"Mr. Woodward's first two books about the Bush administration, 'Bush at War' and 'Plan of Attack,' portrayed a president firmly in command and a loyal, well-run team responding to a surprise attack and the retaliation that followed. As its title indicates, 'State of Denial' follows a very different storyline, of an administration that seemed to have only a foggy notion that early military success in Iraq had given way to resentment of the occupiers."Woodward’s book apparently doesn’t add a lot of new factual details, according to the Times review, but it does add some interesting context, specifically regarding the role that Henry Kissinger has apparently played in what passes for decision making by this administration. Taylor Marsh described a meeting Kissinger held with a senior Bushco player (Michael Gerson, who has since bailed out for a job with the Washington Post) a year ago:
In a meeting with presidential speechwriter Michael Gerson in early September 2005, Kissinger was more explicit: Bush needed to resist the pressure to withdraw American troops. He repeated his axiom that the only meaningful exit strategy was victory.As many others have pointed out, it is highly likely that our troops will never leave Iraq until Dubya leaves the White House (though unless Democrats win at least one house of Congress in a few weeks, that is all but a certainty).
"The president can't be talking about troop reductions as a centerpiece," Kissinger said. "You may want to reduce troops," but troop reduction should not be the objective. "This is not where you put the emphasis."
To emphasize his point, he gave Gerson a copy of a memo he had written to President Richard M. Nixon, dated Sept. 10, 1969.
"Withdrawal of U.S. troops will become like salted peanuts to the American public; the more U.S. troops come home, the more will be demanded," he wrote.
The policy of "Vietnamization," turning the fight over to the South Vietnamese military, Kissinger wrote, might increase pressure to end the war because the American public wanted a quick resolution. Troop withdrawals would only encourage the enemy. "It will become harder and harder to maintain the morale of those who remain, not to speak of their mothers."
Two months after Gerson's meeting, the administration issued a 35-page "National Strategy for Victory in Iraq." It was right out of the Kissinger playbook. The only meaningful exit strategy would be victory.
Molly Ivins presents a wealth of, shall I say, interesting details about Kissinger here, such as his role in installing Gen. Augusto Pinochet to power in Chile and initiating telltale human rights abuses; his most notorious act of initiating the bombing of Cambodia during the Vietnam War (while Nixon went on television and told us this wasn’t an escalation); and in an act which can only be considered “spitting in the eye” of the 9/11 families requesting formation of the commission to investigate the attacks, Kissinger’s nomination by Bushco to head that commission (Kissinger withdrew shortly after being named in 2002).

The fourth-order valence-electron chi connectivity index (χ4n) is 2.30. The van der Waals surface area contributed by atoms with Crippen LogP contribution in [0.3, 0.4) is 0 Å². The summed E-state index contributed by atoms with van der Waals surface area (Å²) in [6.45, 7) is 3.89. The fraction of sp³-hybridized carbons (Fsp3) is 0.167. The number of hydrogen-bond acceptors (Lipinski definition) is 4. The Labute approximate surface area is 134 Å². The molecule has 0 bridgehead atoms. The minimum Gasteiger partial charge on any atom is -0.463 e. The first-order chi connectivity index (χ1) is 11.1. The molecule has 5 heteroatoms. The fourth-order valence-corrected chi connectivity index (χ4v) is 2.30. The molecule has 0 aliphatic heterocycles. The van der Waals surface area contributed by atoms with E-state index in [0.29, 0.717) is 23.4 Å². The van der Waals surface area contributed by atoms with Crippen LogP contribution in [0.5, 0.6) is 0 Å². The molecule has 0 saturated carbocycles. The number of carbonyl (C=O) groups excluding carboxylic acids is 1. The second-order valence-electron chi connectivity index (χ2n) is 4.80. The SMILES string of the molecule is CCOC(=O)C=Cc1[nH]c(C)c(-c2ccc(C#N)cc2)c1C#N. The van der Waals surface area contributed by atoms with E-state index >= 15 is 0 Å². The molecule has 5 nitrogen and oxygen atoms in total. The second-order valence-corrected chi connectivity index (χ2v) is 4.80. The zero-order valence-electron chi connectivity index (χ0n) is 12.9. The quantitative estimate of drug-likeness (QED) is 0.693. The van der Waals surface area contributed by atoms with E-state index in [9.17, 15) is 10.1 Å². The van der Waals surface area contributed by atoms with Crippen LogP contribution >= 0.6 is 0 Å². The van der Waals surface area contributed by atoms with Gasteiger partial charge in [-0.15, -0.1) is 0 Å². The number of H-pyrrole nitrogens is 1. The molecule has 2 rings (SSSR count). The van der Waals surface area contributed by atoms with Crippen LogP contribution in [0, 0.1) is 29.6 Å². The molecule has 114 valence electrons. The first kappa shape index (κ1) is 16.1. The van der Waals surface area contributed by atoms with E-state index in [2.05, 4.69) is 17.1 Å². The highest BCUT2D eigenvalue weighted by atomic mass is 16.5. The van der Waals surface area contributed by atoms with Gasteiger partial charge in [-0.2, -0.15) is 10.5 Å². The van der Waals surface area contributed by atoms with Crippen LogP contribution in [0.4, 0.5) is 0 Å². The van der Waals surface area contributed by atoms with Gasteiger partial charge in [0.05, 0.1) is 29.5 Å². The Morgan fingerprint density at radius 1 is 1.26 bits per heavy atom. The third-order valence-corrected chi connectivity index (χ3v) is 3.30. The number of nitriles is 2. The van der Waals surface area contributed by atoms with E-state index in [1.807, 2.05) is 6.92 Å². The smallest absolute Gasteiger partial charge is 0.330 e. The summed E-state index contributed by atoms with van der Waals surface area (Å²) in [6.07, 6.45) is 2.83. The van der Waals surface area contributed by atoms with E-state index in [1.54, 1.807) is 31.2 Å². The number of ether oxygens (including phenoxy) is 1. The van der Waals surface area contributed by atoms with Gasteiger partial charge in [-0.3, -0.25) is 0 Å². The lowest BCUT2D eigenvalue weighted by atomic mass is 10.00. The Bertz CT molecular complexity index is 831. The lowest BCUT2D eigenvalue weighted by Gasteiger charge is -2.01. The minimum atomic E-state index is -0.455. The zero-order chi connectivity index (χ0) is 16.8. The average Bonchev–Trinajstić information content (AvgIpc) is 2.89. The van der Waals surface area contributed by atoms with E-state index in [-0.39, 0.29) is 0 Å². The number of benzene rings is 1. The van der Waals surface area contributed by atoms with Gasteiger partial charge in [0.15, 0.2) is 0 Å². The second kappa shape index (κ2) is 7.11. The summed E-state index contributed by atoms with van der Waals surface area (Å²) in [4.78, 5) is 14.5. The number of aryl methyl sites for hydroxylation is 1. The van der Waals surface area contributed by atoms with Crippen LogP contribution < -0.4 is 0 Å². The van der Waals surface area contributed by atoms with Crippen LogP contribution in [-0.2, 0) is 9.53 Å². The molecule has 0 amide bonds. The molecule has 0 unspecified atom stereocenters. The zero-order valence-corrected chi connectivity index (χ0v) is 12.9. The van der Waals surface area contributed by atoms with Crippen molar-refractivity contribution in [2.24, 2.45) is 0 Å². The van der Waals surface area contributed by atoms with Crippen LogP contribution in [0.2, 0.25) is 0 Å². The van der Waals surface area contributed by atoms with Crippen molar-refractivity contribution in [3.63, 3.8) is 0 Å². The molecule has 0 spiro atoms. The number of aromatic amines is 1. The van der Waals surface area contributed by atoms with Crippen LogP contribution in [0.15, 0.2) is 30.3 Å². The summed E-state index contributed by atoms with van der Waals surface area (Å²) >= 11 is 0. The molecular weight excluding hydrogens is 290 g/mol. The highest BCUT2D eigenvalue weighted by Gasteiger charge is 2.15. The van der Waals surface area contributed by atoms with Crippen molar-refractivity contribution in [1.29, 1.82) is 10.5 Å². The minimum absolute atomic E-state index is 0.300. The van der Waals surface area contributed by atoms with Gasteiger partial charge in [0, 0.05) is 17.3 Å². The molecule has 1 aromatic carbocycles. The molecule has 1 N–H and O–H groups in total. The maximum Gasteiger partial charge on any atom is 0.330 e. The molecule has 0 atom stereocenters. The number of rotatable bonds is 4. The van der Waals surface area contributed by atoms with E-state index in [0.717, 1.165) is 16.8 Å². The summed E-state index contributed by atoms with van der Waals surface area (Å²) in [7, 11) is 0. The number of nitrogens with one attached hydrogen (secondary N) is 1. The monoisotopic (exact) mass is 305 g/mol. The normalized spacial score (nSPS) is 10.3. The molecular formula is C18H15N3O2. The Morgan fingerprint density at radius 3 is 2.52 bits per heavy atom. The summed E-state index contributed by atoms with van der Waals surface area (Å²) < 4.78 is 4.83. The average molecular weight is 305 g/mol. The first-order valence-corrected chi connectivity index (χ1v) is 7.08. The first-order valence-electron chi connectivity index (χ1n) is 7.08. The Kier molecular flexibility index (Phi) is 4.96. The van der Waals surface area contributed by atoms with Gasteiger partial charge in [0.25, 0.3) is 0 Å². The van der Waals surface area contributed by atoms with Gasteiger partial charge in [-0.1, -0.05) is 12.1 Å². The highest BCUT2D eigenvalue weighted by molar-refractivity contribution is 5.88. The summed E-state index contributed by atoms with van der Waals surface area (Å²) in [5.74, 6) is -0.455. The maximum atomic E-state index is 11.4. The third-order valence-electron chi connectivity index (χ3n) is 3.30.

It is easy to forget, though, that Kissinger is far from the only bad apple from the past whose mania has contributed and continues to contribute to our disaster in Iraq. John Negroponte, a key player in the Iran-Contra Scandal, was appointed as Director of National Intelligence (now National Security) in February 2005, and as if by magic, death squads acting in a similar manner as those in El Salvador that we trained in the ‘80s (with Negroponte denying any involvement, of course) reappeared as of December 2005.
And though I’d like very much to forget Elliott Abrams, I cannot because he was appointed as a senior director on the National Security Council by Dubya in 2002 and was promoted to Deputy National Security Advisor last year (Admiral William Crowe Jr., former chairman of the Joint Chiefs of Staff, said of Abrams in 1989 here that “this snake’s hard to kill”).
According to this Wikipedia article:
“Abrams favors a Middle East strategy based on the overwhelming military power of both the United States and Israel and a military alliance between Israel and Turkey against what are considered hostile Arab states, such as Syria and Iraq, in order to create a "broader strategic context" that would ensure whatever state might emerge on Palestinian territory would be pro-American.”Yep, I’d say that’s pretty nuts also (it is also alleged that he helped try to orchestrate a coup against Hugo Chavez in 2002).
And as long as we’re looking at those who have played key roles in our Iraq misery, let’s not forget the guy who, arguably, has played the biggest role of all (it tells you something that Clinton’s people sent him packing along with his Iraq invasion “pipe dreams,” but Bushco took them seriously, and we’re now living with the result…even though he was soundly defeated in the December 2005 election, he landed on his feet as “oil minister” – what else?).
I’ve spent much of my time here attacking Bushco and its fraudulent Iraq war complete with its inept prosecution that has cost the lives of over 2,700 of our soldiers and thousands of innocent Iraqis. Given that, I guess it should not have been an unsettling surprise that the mindset of the PNAC crowd that pushed for it stronger than anyone else reflected little more than the naiveté and deceit of other war mongers, partisans and shadowy characters that came before them.
In other words, it’s bad enough that they were all mistakes. But they weren’t even original ones at that.
Update: I forgot about this guy (hat tip to Atrios).